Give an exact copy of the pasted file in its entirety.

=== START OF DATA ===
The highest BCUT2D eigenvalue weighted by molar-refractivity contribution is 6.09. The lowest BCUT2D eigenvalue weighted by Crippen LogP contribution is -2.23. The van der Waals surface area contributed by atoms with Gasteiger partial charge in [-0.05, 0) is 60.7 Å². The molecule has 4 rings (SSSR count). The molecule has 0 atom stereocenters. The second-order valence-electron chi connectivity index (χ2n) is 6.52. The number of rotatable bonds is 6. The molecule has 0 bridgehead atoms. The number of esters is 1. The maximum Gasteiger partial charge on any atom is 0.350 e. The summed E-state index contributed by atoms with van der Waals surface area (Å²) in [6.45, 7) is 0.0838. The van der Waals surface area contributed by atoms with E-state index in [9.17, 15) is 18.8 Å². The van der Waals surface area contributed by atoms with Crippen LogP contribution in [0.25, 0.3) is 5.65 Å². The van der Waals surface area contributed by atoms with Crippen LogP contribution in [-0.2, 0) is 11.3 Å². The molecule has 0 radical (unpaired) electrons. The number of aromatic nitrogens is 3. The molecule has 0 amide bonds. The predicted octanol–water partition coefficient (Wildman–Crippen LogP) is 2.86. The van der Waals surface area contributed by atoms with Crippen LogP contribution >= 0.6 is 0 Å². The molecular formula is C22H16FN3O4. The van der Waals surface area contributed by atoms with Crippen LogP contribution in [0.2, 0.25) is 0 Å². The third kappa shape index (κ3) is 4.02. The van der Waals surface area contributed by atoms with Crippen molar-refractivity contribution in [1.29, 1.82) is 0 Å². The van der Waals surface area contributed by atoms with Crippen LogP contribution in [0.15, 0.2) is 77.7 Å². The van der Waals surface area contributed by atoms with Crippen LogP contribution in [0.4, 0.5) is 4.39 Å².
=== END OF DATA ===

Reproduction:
The highest BCUT2D eigenvalue weighted by molar-refractivity contribution is 6.09. The lowest BCUT2D eigenvalue weighted by Crippen LogP contribution is -2.23. The van der Waals surface area contributed by atoms with Gasteiger partial charge in [-0.05, 0) is 60.7 Å². The molecule has 4 rings (SSSR count). The molecule has 0 atom stereocenters. The second-order valence-electron chi connectivity index (χ2n) is 6.52. The number of rotatable bonds is 6. The molecule has 0 bridgehead atoms. The number of esters is 1. The maximum Gasteiger partial charge on any atom is 0.350 e. The summed E-state index contributed by atoms with van der Waals surface area (Å²) in [6.45, 7) is 0.0838. The van der Waals surface area contributed by atoms with E-state index in [9.17, 15) is 18.8 Å². The van der Waals surface area contributed by atoms with Crippen LogP contribution in [0.25, 0.3) is 5.65 Å². The van der Waals surface area contributed by atoms with Crippen LogP contribution in [-0.2, 0) is 11.3 Å². The molecule has 0 radical (unpaired) electrons. The number of aromatic nitrogens is 3. The molecule has 0 amide bonds. The predicted octanol–water partition coefficient (Wildman–Crippen LogP) is 2.86. The van der Waals surface area contributed by atoms with Crippen LogP contribution >= 0.6 is 0 Å². The molecular formula is C22H16FN3O4. The van der Waals surface area contributed by atoms with Crippen LogP contribution in [0.2, 0.25) is 0 Å². The third kappa shape index (κ3) is 4.02. The van der Waals surface area contributed by atoms with Crippen molar-refractivity contribution in [1.29, 1.82) is 0 Å². The van der Waals surface area contributed by atoms with Crippen LogP contribution in [0.15, 0.2) is 77.7 Å². The van der Waals surface area contributed by atoms with Crippen LogP contribution in [0.4, 0.5) is 4.39 Å².